Before she became known as the woman who enticed a king from his throne and birthright, Bessie Wallis Warfield was a prudish and particular girl from Baltimore. At turns imaginative, ambitious, and spoiled, Wallis’s first words as recalled by her family were “me, me.” From that young age, she was in want of nothing but stability, status, and social acceptance as she fought to climb the social ladder and take her place in London society. As irony would have it, she would gain the love and devotion of a king, but only at the cost of his throne and her reputation.In WALLIS IN LOVE, acclaimed biographer Andrew Morton offers a fresh portrait of Wallis Simpson in all her vibrancy and brazenness as she transformed from a hard-nosed gold-digger to charming chatelaine. Using diary entries, letters, and other never-before-seen records, Morton takes us through Wallis’s romantic adventures in Washington, China, and her entrance into the strange wonderland that is London society. During her journey, we meet an extraordinary array of characters, many of whom smoothed the way for her dalliance with the king of England, Edward VIII.WALLIS IN LOVE goes beyond Wallis’s infamous persona and reveals a complex, domineering woman striving to determine her own fate and grapple with matters of the heart.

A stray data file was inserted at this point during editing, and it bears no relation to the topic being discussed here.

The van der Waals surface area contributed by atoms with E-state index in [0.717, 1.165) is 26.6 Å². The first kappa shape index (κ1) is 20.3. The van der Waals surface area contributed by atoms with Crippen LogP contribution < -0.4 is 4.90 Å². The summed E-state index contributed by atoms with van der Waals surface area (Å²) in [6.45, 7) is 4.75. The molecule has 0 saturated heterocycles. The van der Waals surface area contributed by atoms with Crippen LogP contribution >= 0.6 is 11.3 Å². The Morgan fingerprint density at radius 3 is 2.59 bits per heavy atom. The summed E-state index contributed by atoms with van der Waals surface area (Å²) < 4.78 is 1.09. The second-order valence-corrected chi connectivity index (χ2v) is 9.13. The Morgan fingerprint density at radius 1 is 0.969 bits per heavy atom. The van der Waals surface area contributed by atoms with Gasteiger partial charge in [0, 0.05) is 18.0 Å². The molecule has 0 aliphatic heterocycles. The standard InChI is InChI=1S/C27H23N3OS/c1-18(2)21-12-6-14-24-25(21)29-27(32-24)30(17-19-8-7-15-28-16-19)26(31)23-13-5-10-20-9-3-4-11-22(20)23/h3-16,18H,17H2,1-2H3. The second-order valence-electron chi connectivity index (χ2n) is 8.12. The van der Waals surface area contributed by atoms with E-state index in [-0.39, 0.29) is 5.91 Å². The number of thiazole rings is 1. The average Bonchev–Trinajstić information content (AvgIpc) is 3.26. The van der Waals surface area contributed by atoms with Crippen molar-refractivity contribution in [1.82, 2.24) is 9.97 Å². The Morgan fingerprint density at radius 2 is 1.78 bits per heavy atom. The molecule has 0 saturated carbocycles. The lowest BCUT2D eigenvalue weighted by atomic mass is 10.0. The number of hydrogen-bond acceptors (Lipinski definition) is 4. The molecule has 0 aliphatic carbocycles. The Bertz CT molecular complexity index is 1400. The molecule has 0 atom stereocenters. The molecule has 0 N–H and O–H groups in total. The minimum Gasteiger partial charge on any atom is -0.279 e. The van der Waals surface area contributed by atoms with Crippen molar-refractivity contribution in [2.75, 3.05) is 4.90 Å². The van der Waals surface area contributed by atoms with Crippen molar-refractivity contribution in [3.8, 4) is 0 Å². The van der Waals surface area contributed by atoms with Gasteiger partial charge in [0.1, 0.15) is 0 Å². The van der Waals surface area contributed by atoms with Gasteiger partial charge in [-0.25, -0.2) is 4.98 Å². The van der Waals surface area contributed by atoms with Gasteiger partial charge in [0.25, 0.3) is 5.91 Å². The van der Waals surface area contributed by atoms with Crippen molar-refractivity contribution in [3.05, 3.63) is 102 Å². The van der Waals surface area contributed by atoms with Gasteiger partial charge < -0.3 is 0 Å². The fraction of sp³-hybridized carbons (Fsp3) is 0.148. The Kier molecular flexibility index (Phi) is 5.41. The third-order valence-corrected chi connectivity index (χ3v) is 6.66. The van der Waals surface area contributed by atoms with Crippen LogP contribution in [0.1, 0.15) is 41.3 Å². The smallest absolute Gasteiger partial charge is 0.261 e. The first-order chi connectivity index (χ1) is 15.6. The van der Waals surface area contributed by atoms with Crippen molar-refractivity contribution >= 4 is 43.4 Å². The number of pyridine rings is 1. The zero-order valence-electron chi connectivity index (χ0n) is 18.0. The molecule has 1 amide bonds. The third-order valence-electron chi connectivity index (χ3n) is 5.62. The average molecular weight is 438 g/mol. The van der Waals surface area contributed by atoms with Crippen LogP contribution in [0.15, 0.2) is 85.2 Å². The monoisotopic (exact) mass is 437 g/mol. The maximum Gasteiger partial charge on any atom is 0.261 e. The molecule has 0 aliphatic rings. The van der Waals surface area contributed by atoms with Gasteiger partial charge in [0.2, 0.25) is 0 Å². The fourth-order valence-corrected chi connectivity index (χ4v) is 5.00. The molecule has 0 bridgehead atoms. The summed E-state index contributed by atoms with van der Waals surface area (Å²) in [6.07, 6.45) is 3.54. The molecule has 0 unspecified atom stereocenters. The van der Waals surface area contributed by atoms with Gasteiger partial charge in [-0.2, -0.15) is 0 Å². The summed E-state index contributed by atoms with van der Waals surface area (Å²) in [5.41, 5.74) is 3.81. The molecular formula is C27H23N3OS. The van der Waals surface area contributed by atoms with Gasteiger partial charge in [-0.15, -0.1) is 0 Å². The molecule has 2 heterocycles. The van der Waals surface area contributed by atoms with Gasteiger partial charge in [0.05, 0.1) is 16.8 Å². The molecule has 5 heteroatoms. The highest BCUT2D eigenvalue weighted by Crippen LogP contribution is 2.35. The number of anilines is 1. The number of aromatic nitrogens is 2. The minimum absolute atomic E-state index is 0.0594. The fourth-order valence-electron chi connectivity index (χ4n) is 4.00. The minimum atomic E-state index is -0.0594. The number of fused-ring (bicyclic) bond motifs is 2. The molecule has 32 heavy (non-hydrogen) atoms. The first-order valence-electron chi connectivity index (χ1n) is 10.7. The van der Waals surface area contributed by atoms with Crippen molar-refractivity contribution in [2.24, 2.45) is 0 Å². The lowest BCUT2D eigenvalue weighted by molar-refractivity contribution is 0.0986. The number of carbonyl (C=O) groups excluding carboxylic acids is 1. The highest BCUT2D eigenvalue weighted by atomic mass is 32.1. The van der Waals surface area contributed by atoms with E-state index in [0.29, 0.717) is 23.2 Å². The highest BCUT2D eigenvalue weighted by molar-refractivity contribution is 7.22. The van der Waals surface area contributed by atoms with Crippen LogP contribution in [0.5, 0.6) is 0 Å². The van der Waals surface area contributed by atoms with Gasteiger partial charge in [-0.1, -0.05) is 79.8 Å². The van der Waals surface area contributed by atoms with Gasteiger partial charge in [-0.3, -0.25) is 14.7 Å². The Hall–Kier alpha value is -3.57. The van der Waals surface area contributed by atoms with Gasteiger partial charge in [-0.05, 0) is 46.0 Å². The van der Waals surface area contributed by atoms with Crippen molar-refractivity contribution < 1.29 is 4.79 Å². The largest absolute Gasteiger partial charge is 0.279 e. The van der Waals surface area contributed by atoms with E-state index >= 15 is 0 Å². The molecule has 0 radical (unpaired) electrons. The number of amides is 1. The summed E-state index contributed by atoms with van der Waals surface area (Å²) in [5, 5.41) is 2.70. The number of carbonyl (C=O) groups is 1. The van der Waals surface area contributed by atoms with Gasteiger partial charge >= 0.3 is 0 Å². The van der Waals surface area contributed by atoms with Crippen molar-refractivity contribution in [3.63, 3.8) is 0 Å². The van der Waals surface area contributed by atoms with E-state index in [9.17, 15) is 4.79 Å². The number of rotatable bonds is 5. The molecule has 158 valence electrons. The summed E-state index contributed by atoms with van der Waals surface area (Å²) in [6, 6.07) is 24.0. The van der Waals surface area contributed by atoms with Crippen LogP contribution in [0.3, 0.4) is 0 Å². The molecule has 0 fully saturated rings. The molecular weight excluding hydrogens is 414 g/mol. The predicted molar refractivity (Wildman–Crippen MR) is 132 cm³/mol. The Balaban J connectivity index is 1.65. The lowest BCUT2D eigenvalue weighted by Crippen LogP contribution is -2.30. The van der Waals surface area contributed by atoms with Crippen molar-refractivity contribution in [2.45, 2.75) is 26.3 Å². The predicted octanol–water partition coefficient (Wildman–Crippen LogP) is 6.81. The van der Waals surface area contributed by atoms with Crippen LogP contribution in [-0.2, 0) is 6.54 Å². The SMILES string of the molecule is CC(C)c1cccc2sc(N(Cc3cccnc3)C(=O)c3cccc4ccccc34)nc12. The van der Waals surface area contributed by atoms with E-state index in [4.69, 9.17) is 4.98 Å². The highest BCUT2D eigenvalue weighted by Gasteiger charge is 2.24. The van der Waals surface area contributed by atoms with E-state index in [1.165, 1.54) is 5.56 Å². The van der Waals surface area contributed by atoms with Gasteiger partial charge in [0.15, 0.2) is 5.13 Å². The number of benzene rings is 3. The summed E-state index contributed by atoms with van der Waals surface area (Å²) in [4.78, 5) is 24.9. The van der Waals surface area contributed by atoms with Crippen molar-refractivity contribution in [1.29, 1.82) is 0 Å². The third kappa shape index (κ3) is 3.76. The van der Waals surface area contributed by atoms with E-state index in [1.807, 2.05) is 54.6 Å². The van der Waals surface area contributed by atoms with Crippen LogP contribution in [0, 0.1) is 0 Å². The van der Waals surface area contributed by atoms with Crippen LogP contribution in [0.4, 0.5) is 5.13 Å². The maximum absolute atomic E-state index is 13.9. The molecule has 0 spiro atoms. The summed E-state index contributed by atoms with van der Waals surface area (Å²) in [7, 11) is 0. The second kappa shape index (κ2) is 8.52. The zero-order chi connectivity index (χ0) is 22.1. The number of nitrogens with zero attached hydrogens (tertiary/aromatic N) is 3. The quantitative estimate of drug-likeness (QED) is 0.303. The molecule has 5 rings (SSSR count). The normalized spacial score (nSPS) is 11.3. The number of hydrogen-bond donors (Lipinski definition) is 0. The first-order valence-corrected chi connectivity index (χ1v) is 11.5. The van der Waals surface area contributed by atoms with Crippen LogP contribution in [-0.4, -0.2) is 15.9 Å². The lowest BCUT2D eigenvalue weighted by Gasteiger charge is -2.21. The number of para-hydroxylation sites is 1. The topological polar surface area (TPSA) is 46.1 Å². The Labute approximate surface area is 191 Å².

It is difficult to make The Duchess of Windsor a likeable person. This book was definitely meant to be a semi-positive look on the Duchess but in doing this, it remains awfully superficial. Though you can clearly tell that Andrew Morton knows a lot about his subject, it’s almost like he didn’t write all of it down. From this book alone, the Duchess remains an elusive figure.